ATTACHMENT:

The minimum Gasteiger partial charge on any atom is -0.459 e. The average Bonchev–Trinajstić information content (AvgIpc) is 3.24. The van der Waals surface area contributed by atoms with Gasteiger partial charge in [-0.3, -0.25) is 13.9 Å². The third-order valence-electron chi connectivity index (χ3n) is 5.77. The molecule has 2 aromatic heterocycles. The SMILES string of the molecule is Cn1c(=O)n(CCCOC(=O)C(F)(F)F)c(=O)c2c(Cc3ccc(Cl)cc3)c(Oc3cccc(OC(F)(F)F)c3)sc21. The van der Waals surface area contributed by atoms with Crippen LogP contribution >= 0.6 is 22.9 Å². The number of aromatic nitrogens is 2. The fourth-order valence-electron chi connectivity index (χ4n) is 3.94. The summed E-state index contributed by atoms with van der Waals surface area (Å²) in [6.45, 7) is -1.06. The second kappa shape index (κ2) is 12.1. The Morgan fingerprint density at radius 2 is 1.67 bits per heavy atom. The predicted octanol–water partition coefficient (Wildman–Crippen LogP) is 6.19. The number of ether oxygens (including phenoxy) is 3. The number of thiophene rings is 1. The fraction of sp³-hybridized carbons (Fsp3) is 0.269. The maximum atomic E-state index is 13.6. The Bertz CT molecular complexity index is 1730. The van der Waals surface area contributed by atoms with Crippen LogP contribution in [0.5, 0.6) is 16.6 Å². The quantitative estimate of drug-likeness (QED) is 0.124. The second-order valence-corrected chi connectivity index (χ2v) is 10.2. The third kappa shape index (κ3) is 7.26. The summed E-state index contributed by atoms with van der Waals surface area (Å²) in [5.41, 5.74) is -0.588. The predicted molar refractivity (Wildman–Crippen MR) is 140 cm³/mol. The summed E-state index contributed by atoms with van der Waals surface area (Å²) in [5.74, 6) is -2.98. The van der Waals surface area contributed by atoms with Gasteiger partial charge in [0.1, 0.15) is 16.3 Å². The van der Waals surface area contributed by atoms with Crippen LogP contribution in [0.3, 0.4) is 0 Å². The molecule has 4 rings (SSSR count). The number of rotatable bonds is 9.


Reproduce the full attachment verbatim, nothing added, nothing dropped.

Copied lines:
The minimum Gasteiger partial charge on any atom is -0.459 e. The average Bonchev–Trinajstić information content (AvgIpc) is 3.24. The van der Waals surface area contributed by atoms with Gasteiger partial charge in [-0.3, -0.25) is 13.9 Å². The third-order valence-electron chi connectivity index (χ3n) is 5.77. The molecule has 2 aromatic heterocycles. The SMILES string of the molecule is Cn1c(=O)n(CCCOC(=O)C(F)(F)F)c(=O)c2c(Cc3ccc(Cl)cc3)c(Oc3cccc(OC(F)(F)F)c3)sc21. The van der Waals surface area contributed by atoms with Crippen LogP contribution >= 0.6 is 22.9 Å². The number of aromatic nitrogens is 2. The fourth-order valence-electron chi connectivity index (χ4n) is 3.94. The summed E-state index contributed by atoms with van der Waals surface area (Å²) in [6.45, 7) is -1.06. The second kappa shape index (κ2) is 12.1. The Morgan fingerprint density at radius 2 is 1.67 bits per heavy atom. The predicted octanol–water partition coefficient (Wildman–Crippen LogP) is 6.19. The number of ether oxygens (including phenoxy) is 3. The number of thiophene rings is 1. The fraction of sp³-hybridized carbons (Fsp3) is 0.269. The maximum atomic E-state index is 13.6. The Bertz CT molecular complexity index is 1730. The van der Waals surface area contributed by atoms with Crippen LogP contribution in [0.5, 0.6) is 16.6 Å². The quantitative estimate of drug-likeness (QED) is 0.124. The second-order valence-corrected chi connectivity index (χ2v) is 10.2. The third kappa shape index (κ3) is 7.26. The summed E-state index contributed by atoms with van der Waals surface area (Å²) in [5.41, 5.74) is -0.588. The predicted molar refractivity (Wildman–Crippen MR) is 140 cm³/mol. The summed E-state index contributed by atoms with van der Waals surface area (Å²) in [5.74, 6) is -2.98. The van der Waals surface area contributed by atoms with Gasteiger partial charge in [0.1, 0.15) is 16.3 Å². The van der Waals surface area contributed by atoms with Crippen LogP contribution in [0.3, 0.4) is 0 Å². The molecule has 4 rings (SSSR count). The number of rotatable bonds is 9.